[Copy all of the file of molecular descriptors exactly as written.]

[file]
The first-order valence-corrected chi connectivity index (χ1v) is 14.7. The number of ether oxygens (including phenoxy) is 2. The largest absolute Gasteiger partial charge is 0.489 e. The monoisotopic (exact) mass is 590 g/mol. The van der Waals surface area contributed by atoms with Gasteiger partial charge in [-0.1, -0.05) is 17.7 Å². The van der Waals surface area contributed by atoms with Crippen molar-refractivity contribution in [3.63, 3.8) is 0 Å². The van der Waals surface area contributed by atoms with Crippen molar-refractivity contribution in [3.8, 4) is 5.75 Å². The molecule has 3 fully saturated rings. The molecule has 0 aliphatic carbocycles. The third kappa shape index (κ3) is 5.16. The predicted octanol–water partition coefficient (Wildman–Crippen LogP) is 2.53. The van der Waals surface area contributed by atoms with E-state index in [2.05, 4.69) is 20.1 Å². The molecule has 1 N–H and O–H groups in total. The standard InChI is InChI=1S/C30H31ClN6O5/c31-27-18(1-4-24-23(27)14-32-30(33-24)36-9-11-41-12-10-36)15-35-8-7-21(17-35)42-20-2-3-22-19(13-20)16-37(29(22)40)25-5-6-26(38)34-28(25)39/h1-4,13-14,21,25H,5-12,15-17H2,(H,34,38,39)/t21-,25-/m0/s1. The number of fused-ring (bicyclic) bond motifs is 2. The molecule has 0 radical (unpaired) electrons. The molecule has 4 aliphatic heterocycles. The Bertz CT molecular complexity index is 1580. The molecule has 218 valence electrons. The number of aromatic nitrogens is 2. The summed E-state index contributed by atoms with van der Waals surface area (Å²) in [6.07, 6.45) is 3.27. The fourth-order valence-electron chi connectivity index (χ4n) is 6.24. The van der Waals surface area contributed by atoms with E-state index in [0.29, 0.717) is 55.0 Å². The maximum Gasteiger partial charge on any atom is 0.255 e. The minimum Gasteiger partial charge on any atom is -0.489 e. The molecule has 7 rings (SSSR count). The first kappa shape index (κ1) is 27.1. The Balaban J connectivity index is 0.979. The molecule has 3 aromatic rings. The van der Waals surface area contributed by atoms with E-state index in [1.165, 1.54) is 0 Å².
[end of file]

The first-order valence-corrected chi connectivity index (χ1v) is 14.7. The number of ether oxygens (including phenoxy) is 2. The largest absolute Gasteiger partial charge is 0.489 e. The monoisotopic (exact) mass is 590 g/mol. The van der Waals surface area contributed by atoms with Gasteiger partial charge in [-0.1, -0.05) is 17.7 Å². The van der Waals surface area contributed by atoms with Crippen molar-refractivity contribution in [3.63, 3.8) is 0 Å². The van der Waals surface area contributed by atoms with Crippen molar-refractivity contribution in [3.8, 4) is 5.75 Å². The molecule has 3 fully saturated rings. The molecule has 0 aliphatic carbocycles. The third kappa shape index (κ3) is 5.16. The predicted octanol–water partition coefficient (Wildman–Crippen LogP) is 2.53. The van der Waals surface area contributed by atoms with E-state index in [2.05, 4.69) is 20.1 Å². The molecule has 1 N–H and O–H groups in total. The standard InChI is InChI=1S/C30H31ClN6O5/c31-27-18(1-4-24-23(27)14-32-30(33-24)36-9-11-41-12-10-36)15-35-8-7-21(17-35)42-20-2-3-22-19(13-20)16-37(29(22)40)25-5-6-26(38)34-28(25)39/h1-4,13-14,21,25H,5-12,15-17H2,(H,34,38,39)/t21-,25-/m0/s1. The number of fused-ring (bicyclic) bond motifs is 2. The molecule has 0 radical (unpaired) electrons. The molecule has 4 aliphatic heterocycles. The Bertz CT molecular complexity index is 1580. The molecule has 218 valence electrons. The number of aromatic nitrogens is 2. The summed E-state index contributed by atoms with van der Waals surface area (Å²) in [6.07, 6.45) is 3.27. The fourth-order valence-electron chi connectivity index (χ4n) is 6.24. The van der Waals surface area contributed by atoms with E-state index in [0.29, 0.717) is 55.0 Å². The maximum Gasteiger partial charge on any atom is 0.255 e. The minimum Gasteiger partial charge on any atom is -0.489 e. The molecule has 7 rings (SSSR count). The first kappa shape index (κ1) is 27.1. The Balaban J connectivity index is 0.979. The molecule has 3 aromatic rings. The van der Waals surface area contributed by atoms with E-state index in [1.165, 1.54) is 0 Å².